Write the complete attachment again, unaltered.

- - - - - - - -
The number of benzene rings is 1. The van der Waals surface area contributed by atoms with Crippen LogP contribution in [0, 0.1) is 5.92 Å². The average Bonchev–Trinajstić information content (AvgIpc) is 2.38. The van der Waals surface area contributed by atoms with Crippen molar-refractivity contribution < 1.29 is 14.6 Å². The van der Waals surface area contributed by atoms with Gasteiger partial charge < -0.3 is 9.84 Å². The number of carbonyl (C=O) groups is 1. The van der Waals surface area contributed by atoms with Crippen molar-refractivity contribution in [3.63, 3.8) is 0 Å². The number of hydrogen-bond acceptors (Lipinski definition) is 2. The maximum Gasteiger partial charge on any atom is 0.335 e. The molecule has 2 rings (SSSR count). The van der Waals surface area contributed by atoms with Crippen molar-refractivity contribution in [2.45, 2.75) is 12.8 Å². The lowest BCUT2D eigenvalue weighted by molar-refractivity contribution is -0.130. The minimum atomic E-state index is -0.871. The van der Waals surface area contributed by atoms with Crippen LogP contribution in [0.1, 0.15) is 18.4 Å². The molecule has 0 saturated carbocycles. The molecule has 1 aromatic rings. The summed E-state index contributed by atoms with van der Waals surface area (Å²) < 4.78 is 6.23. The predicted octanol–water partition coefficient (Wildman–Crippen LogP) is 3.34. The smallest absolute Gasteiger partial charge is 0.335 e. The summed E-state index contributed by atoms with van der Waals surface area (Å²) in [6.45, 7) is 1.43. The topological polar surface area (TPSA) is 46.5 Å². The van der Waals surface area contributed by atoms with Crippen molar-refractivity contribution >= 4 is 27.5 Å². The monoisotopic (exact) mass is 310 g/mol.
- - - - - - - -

The number of benzene rings is 1. The van der Waals surface area contributed by atoms with Crippen LogP contribution in [0, 0.1) is 5.92 Å². The average Bonchev–Trinajstić information content (AvgIpc) is 2.38. The van der Waals surface area contributed by atoms with Crippen molar-refractivity contribution < 1.29 is 14.6 Å². The van der Waals surface area contributed by atoms with Gasteiger partial charge < -0.3 is 9.84 Å². The number of carbonyl (C=O) groups is 1. The van der Waals surface area contributed by atoms with Crippen molar-refractivity contribution in [3.63, 3.8) is 0 Å². The number of hydrogen-bond acceptors (Lipinski definition) is 2. The maximum Gasteiger partial charge on any atom is 0.335 e. The molecule has 2 rings (SSSR count). The van der Waals surface area contributed by atoms with Crippen molar-refractivity contribution in [2.45, 2.75) is 12.8 Å². The lowest BCUT2D eigenvalue weighted by molar-refractivity contribution is -0.130. The minimum atomic E-state index is -0.871. The van der Waals surface area contributed by atoms with Crippen LogP contribution in [0.1, 0.15) is 18.4 Å². The molecule has 0 saturated carbocycles. The molecule has 1 aromatic rings. The summed E-state index contributed by atoms with van der Waals surface area (Å²) < 4.78 is 6.23. The predicted octanol–water partition coefficient (Wildman–Crippen LogP) is 3.34. The smallest absolute Gasteiger partial charge is 0.335 e. The summed E-state index contributed by atoms with van der Waals surface area (Å²) in [6.45, 7) is 1.43. The topological polar surface area (TPSA) is 46.5 Å². The van der Waals surface area contributed by atoms with Crippen molar-refractivity contribution >= 4 is 27.5 Å². The monoisotopic (exact) mass is 310 g/mol.